II a - Selection of wavelet coefficients:
KS test of Normality
Ex 2
Projections into the feature space
Misses                                                                     Ex 2

1/507 (0.2%)                                                     KS criterion

134/507 (26.4%)                                                   STD criterion

32/507 (6.2%)
First 3 PCs

For a more stricking example, see Figure 8 in Neural Computation 16, 1661-1687; 2004.
III – Superparamagnetic clustering

• Automatic clustering algorithm based on
ideas from statistical mechanics.
• It’s based on nearest-neighbor’s
interactions.
• Clusters don’t need to have a well-defined
center, low variance or a Gaussian
distribution.
Toy example
Toy example

Misses

102/2400
Outline of the method
Simulated data
Ex 1
Misses
3/521
Ex. 2
Simulated data
Misses
330/507
32/507
1/507
134/507
Simulation results
Results for all examples
Results are in terms of the number of miss-classifications. In brackets, number of clusters
detected when different from 3. Wavelets combined with SPC do the best job!
Example #       Nr. of                           SPC                                 K-   means

[noise level]   spikes    Wavelets   PCA         Spike shape   Feature set   Wavelets     PCA

Ex. 1 [0.05]    2729         1             1            0         863           0               0

[0.10]     2753         5          17              0         833           0               0

[0.15]     2693         5          19              0       2015 (2)        0               0

[0.20]     2678        12          130            24         614          17            17

[0.25]     2586        64          911            266      1265 (2)       69            68

[0.30]     2629        276        1913            838      1699 (1)       177          220
[0.35]     2702        483       1926 (2)    1424 (2)      1958 (1)       308          515

[0.40]     2645        741       1738 (1)    1738 (1)      1977 (1)       930          733

Ex. 2 [0.05]    2619         3             4            2         502           0               0

[0.10]     2694        10          704            59       1893 (1)        2            53

[0.15]     2648        45        1732 (1)    1054 (2)      2199 (1)       31           336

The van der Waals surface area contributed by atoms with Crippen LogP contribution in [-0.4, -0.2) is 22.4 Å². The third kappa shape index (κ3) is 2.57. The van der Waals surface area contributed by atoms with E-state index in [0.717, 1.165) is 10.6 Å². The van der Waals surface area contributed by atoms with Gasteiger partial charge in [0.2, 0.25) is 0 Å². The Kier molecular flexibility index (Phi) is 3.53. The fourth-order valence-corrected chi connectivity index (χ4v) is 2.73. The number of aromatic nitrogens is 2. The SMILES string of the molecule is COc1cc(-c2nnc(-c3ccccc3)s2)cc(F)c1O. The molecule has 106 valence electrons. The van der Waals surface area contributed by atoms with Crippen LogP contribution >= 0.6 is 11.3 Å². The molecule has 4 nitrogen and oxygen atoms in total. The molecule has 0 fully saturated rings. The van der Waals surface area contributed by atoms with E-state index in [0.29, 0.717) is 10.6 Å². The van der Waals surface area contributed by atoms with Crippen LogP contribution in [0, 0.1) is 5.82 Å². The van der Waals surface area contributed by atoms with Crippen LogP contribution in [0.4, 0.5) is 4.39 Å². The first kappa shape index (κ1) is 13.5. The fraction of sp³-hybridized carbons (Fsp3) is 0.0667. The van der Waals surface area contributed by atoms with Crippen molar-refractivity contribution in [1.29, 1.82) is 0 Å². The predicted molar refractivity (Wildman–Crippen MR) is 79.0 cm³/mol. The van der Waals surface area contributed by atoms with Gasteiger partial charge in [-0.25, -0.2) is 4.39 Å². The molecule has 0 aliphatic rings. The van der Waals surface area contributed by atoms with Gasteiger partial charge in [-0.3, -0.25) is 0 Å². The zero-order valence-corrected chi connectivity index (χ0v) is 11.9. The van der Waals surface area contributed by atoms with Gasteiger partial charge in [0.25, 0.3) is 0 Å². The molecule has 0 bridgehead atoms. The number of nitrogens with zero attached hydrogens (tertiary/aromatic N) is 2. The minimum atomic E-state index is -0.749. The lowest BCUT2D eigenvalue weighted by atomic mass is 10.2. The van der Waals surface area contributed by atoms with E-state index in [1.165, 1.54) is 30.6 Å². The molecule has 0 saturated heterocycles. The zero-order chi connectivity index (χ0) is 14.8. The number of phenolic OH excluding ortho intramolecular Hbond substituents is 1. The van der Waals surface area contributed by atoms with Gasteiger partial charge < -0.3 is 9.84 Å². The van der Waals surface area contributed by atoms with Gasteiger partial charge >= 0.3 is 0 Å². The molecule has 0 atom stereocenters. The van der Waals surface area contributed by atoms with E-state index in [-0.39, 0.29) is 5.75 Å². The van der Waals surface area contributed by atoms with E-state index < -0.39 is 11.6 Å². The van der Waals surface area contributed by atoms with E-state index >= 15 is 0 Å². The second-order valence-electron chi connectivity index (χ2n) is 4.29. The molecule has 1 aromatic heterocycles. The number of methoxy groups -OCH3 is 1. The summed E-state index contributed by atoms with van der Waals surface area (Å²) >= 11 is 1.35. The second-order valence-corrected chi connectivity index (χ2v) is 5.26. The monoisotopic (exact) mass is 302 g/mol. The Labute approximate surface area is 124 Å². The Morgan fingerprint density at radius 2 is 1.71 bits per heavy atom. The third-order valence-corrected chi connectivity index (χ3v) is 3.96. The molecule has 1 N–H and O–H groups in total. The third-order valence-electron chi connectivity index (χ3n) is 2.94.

[0.20]     2715        306       1791 (1)    2253 (1)      2199 (1)       154          740

Ex. 3 [0.05]    2616         0             7            3         619           0               1
[0.10]     2638        41         1781            794      1930 (1)       850          184

[0.15]     2660        81        1748 (1)    2131 (1)      2150 (1)       859          848

[0.20]     2624        651       1711 (1)    2449 (1)      2185 (1)       874          1170

Ex. 4 [0.05]    2535         1         1310            24       1809 (1)       686          212

[0.10]     2742         8        946 (2)      970 (2)      1987 (1)       271          579

[0.15]     2631        443       1716 (2)    1709 (1)      2259 (1)       546          746

[0.20]     2716      1462 (2)    1732 (1)    1732 (1)      1867 (1)       872          1004

Average      2662        232        1092            873       1641          332          371
Human data (from Itzhak Fried’s lab at UCLA.
Human data (from Adam Mamelak’s lab at Huntington
Memorial Hospital)
Another channel…

These two spike shapes are quite overlapping and seem hard to separate!
Monkey data (from Bijan Pesaran at
Richard Andersen’s lab at Caltech.)
Locust data (from Ofer Mazor at Giles Laurent’
lab at Caltech.)

The improved threshold (based on the median) does a better job!
This clustering is done using only Channel 1, however, the other 3 channels will be used later
to check results. This may give some ‘ground truth’ feedback for real data!
Channel 3 shows that Cluster 1 was a multiunit…
Clustering using all channels
Conclusions:
• We presented an unsupervised and fast
method for spike detection and sorting.

• By using a small set of wavelet coefficients
we can focus on localized differences in the
spike shapes of the different units.

• SPC does not require a well-defined mean, low
variance, Normality or non-overlapping
clusters.